Home Video Reviews
Francois Truffaut once wrote that "our New Wave would never have come into being if it hadn't been for the young Morris Engel..with his fine Little Fugitive" and it's easy to see the influence of Engel's film on Truffaut's directorial debut feature, The 400 Blows (1959), particularily in the sequence where Antoine Doinel runs away from home. Engel was a former still photographer who became a forerunner of the New York independent filmmaking movement with Little Fugitive. The film's remarkably fresh and improvisational style was unique for its time and won international acclaim, eventually winning the Silver Lion at the Venice Film Festival. It also was nominated for an Oscar for Best Motion Picture Story and in 1997 was inducted to the National Film Registry by the Library of Congress and the National Film Preservation Board. Its success on the theatrical circuit allowed Engel to make two more highly original, offbeat films - Lovers and Lollipops (1955) and Weddings and Babies (1958); the latter film was particularly significant since it was shot on location in New York City using a portable synchronous sound camera.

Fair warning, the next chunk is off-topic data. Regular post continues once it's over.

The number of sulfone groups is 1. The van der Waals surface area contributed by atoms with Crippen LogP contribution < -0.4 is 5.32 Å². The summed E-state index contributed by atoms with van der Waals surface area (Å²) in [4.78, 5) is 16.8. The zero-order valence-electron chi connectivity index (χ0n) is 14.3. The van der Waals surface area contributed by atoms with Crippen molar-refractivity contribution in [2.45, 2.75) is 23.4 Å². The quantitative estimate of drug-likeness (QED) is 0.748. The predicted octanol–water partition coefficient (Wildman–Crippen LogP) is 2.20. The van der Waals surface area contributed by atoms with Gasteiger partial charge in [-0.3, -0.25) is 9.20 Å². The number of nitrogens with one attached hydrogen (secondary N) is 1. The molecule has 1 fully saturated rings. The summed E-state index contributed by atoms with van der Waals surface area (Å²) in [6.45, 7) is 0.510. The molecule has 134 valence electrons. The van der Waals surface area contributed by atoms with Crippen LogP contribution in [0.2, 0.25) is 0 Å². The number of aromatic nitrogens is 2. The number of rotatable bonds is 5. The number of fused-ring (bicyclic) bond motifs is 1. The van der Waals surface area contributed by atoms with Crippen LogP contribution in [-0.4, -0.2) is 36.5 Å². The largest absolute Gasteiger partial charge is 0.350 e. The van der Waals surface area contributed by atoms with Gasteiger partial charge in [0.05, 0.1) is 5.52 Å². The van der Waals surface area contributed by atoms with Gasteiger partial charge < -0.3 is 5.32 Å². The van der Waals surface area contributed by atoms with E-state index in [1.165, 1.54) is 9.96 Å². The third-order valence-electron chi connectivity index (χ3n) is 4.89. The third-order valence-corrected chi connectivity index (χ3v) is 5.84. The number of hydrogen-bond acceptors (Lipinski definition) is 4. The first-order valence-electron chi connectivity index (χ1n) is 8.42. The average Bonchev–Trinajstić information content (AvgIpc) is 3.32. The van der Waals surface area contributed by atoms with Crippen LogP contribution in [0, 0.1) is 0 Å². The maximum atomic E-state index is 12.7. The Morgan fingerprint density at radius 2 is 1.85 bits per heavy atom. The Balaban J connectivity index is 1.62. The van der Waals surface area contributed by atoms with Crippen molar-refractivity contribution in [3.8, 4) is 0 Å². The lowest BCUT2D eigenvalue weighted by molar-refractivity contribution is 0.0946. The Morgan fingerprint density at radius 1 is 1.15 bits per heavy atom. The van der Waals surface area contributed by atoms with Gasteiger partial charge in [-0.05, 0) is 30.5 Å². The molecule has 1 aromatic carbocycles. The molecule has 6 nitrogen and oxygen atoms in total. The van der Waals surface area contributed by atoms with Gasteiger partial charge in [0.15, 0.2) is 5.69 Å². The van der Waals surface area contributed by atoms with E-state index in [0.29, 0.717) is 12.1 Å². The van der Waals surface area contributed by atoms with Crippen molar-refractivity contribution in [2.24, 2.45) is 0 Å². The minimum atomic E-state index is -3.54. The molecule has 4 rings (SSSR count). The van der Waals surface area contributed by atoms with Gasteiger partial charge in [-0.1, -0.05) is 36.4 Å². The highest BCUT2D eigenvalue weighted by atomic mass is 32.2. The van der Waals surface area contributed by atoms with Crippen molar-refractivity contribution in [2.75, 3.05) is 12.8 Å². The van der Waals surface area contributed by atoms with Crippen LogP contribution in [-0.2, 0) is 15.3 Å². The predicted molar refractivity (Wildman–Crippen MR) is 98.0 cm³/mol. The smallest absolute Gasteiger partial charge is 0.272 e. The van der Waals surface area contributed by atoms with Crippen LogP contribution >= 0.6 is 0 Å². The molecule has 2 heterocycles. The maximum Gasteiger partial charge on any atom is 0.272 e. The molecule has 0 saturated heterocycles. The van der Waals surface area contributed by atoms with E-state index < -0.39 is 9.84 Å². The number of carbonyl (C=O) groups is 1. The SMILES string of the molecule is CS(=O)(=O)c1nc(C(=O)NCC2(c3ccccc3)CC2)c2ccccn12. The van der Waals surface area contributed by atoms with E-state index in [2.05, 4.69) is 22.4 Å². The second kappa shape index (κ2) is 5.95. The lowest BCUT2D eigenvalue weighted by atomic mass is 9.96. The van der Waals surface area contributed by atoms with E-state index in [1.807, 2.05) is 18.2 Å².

One of the real surprises of Little Fugitive is little Richie Andrusco whose pugnacious manner and wide-eyed response to the overstimulation of Coney Island is a joy to behold. Where are you now, Richie? For those who purchase the DVD, you'll get an audio commentary by director Engel who fills you in on the genesis of the film and various production details. The other extra feature is the original theatrical trailer which should bring a smile to your face. For more information about Little Fugitive, visit Kino International. To purchase a copy of Little Fugitive, visit Movies Unlimited.